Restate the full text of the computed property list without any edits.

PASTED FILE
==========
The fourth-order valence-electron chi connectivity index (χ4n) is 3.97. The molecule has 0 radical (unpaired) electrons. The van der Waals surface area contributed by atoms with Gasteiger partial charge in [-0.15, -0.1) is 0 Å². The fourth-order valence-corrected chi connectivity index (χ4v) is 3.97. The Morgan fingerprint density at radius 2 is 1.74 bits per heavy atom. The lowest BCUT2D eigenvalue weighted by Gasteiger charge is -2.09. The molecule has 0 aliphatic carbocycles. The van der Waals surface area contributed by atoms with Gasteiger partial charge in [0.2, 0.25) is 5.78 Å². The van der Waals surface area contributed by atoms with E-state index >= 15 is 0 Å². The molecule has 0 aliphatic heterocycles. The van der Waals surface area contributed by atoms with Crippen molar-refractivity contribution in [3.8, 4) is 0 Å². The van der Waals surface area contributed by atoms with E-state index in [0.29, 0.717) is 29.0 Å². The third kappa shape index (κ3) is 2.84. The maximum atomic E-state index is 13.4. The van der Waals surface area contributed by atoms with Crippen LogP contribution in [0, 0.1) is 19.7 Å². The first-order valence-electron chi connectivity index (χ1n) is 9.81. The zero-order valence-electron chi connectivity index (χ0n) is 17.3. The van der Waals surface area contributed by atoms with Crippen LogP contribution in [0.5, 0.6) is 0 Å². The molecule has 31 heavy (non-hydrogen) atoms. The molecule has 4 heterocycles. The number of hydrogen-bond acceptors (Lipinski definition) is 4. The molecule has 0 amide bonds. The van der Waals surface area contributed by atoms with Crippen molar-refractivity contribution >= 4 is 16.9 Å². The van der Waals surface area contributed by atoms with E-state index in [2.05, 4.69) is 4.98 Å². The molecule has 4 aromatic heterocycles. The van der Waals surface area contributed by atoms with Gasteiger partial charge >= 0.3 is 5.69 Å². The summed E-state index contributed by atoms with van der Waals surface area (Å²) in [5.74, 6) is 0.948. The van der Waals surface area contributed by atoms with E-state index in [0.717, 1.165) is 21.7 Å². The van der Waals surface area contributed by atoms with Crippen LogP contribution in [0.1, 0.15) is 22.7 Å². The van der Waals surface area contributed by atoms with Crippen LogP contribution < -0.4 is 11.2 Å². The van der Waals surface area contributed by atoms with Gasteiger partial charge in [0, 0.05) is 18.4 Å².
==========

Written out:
The fourth-order valence-electron chi connectivity index (χ4n) is 3.97. The molecule has 0 radical (unpaired) electrons. The van der Waals surface area contributed by atoms with Gasteiger partial charge in [-0.15, -0.1) is 0 Å². The fourth-order valence-corrected chi connectivity index (χ4v) is 3.97. The Morgan fingerprint density at radius 2 is 1.74 bits per heavy atom. The lowest BCUT2D eigenvalue weighted by Gasteiger charge is -2.09. The molecule has 0 aliphatic carbocycles. The van der Waals surface area contributed by atoms with Gasteiger partial charge in [0.2, 0.25) is 5.78 Å². The van der Waals surface area contributed by atoms with E-state index >= 15 is 0 Å². The molecule has 0 aliphatic heterocycles. The van der Waals surface area contributed by atoms with Crippen molar-refractivity contribution in [3.8, 4) is 0 Å². The van der Waals surface area contributed by atoms with E-state index in [0.29, 0.717) is 29.0 Å². The third kappa shape index (κ3) is 2.84. The maximum atomic E-state index is 13.4. The van der Waals surface area contributed by atoms with Crippen LogP contribution in [0, 0.1) is 19.7 Å². The first-order valence-electron chi connectivity index (χ1n) is 9.81. The zero-order valence-electron chi connectivity index (χ0n) is 17.3. The van der Waals surface area contributed by atoms with Crippen LogP contribution in [0.5, 0.6) is 0 Å². The molecule has 31 heavy (non-hydrogen) atoms. The molecule has 4 heterocycles. The number of hydrogen-bond acceptors (Lipinski definition) is 4. The molecule has 0 amide bonds. The van der Waals surface area contributed by atoms with Crippen molar-refractivity contribution >= 4 is 16.9 Å². The van der Waals surface area contributed by atoms with E-state index in [2.05, 4.69) is 4.98 Å². The molecule has 4 aromatic heterocycles. The van der Waals surface area contributed by atoms with Gasteiger partial charge >= 0.3 is 5.69 Å². The summed E-state index contributed by atoms with van der Waals surface area (Å²) in [5.74, 6) is 0.948. The van der Waals surface area contributed by atoms with E-state index in [0.717, 1.165) is 21.7 Å². The van der Waals surface area contributed by atoms with Crippen LogP contribution in [0.1, 0.15) is 22.7 Å². The van der Waals surface area contributed by atoms with Crippen LogP contribution < -0.4 is 11.2 Å². The van der Waals surface area contributed by atoms with Gasteiger partial charge in [0, 0.05) is 18.4 Å².